Records for Free Persons of Color

In many instances, the records that are of genealogical value for antebellum free blacks are the same as records for whites. For example, the census enumerated all free people, black or white, on the same schedules. Free blacks had to pay taxes and were also listed in city directories.

On the other hand, the United States was a “house divided,” and blacks did not legally become citizens until the Fourteenth Amendment was ratified in 1866. This delay in citizenship created many unique records.

Blacks were required in many states to register proof of their free status with the county government. Such documentation could take the form of copies of manumission papers, Free Negro Registers, Certificates of Freedom, or affidavits attesting one’s birth to a free woman. Without such proof, free blacks risked abduction and enslavement, even in the North. These registers were also common in the upper South and border states, where they not only provided protection for free blacks but also helped to prevent slaves from passing as free people. The free black registers of Virginia counties have increasingly found their way into print. In one such register is the following noteworthy example:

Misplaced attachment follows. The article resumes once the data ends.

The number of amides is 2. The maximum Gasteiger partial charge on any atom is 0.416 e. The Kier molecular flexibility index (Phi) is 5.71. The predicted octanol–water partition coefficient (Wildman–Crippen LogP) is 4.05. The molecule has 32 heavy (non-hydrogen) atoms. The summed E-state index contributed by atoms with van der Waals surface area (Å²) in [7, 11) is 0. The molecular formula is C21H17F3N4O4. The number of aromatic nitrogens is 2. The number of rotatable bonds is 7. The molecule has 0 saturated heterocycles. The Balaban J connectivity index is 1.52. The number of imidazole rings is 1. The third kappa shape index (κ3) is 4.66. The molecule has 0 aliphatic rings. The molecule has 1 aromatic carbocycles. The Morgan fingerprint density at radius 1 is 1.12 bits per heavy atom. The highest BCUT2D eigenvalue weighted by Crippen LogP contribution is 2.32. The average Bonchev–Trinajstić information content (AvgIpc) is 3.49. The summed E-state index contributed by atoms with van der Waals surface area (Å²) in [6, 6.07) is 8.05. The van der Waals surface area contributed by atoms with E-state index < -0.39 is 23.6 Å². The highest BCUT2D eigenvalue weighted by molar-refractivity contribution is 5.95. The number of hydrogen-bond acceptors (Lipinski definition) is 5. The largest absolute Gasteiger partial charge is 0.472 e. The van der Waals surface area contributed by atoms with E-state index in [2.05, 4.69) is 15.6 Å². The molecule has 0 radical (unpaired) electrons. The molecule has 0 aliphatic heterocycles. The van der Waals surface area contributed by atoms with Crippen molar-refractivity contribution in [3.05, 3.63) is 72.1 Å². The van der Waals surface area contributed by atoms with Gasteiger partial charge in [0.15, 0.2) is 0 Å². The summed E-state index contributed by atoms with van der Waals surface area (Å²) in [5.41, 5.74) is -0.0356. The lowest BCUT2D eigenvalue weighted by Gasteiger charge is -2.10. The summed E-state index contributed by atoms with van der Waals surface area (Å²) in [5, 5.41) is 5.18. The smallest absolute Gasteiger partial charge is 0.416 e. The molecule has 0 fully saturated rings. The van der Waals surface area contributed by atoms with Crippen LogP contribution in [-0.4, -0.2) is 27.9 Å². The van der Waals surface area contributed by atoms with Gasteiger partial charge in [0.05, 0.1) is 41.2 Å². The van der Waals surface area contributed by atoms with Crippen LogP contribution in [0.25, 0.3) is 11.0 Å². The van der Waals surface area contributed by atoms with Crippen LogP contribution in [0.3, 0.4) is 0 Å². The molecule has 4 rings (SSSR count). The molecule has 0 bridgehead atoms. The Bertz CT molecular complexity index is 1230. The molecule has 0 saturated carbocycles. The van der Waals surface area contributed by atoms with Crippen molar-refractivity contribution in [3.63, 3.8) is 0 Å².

“I William Moss Clerk of the County Court of Fairfax do hereby certify that the bearer hereof Levi Richardson a light coloured black boy about twenty one years of Age five feet seven Inches high, large nose thin visage . . . a scar on the left side of his head is the son of Sally Richardson a free woman emancipated by Genl. George Washington deceased as appears by an Original Register heretofore granted by the County Court of Fairfax and this day surrendered. Whereupon at the request of the said Levi Richardson I have caused him to be Registered in my office according to law. Given under my hand this 19th day of November 1834.”[2]

Similar documentation can also be found in the courthouses of many Midwestern counties. For example, Wright State University microfilmed such records for the counties of Greene, Logan, Miami, and Montgomery in Ohio.[3] More were transcribed by Joan Turpin in Register of Black, Mulatto and Poor Persons in Four Ohio Counties, 1791–1861.[4]

References

  1. Larry Kloger, Black Slave Owners: Free Black Slave Masters in South Carolina, 1790-1860 (Jefferson, N.C.: McFarland and Co., 1985).
  2. Donald Sweig, Registrations of Free Negroes Commencing September Court 1822 ... (Fairfax, Va.: Fairfax County History Commission, 1977), 97.
  3. Stephen Haller and Robert Smith, comps., Records of Black and Mulatto Persons ... A printed abstract of these records entitled Register of Blacks in the Miami Valley: A Name Abstract (1804-1857).
  4. Joan Turpin, Register of Black, Mulatto and Poor Persons in Four Ohio Counties, 1791-1861 (Bowie, Md.: Heritage Books, 1985).

External Links

Personal tools